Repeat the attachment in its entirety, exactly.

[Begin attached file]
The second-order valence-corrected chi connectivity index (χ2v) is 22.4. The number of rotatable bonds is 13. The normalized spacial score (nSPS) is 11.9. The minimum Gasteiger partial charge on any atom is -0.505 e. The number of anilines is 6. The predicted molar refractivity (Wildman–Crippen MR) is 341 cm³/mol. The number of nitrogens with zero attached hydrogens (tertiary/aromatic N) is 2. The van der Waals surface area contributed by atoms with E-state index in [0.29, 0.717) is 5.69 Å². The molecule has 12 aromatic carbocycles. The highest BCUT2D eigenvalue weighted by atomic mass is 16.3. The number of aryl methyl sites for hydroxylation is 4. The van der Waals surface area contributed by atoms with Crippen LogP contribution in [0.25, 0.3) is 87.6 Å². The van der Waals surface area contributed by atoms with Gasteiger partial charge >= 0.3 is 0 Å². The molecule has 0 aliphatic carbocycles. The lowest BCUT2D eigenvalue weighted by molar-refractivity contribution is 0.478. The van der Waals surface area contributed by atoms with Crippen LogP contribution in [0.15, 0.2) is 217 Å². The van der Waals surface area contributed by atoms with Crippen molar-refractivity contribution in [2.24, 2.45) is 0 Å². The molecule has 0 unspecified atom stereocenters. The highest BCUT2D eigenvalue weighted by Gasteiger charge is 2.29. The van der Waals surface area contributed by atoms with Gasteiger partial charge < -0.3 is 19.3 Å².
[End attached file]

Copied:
The second-order valence-corrected chi connectivity index (χ2v) is 22.4. The number of rotatable bonds is 13. The normalized spacial score (nSPS) is 11.9. The minimum Gasteiger partial charge on any atom is -0.505 e. The number of anilines is 6. The predicted molar refractivity (Wildman–Crippen MR) is 341 cm³/mol. The number of nitrogens with zero attached hydrogens (tertiary/aromatic N) is 2. The van der Waals surface area contributed by atoms with E-state index in [0.29, 0.717) is 5.69 Å². The molecule has 12 aromatic carbocycles. The highest BCUT2D eigenvalue weighted by atomic mass is 16.3. The number of aryl methyl sites for hydroxylation is 4. The van der Waals surface area contributed by atoms with Crippen LogP contribution in [0.25, 0.3) is 87.6 Å². The van der Waals surface area contributed by atoms with Gasteiger partial charge >= 0.3 is 0 Å². The molecule has 0 aliphatic carbocycles. The lowest BCUT2D eigenvalue weighted by molar-refractivity contribution is 0.478. The van der Waals surface area contributed by atoms with Crippen LogP contribution in [0.15, 0.2) is 217 Å². The van der Waals surface area contributed by atoms with Crippen molar-refractivity contribution in [2.24, 2.45) is 0 Å². The molecule has 0 unspecified atom stereocenters. The highest BCUT2D eigenvalue weighted by Gasteiger charge is 2.29. The van der Waals surface area contributed by atoms with Gasteiger partial charge < -0.3 is 19.3 Å².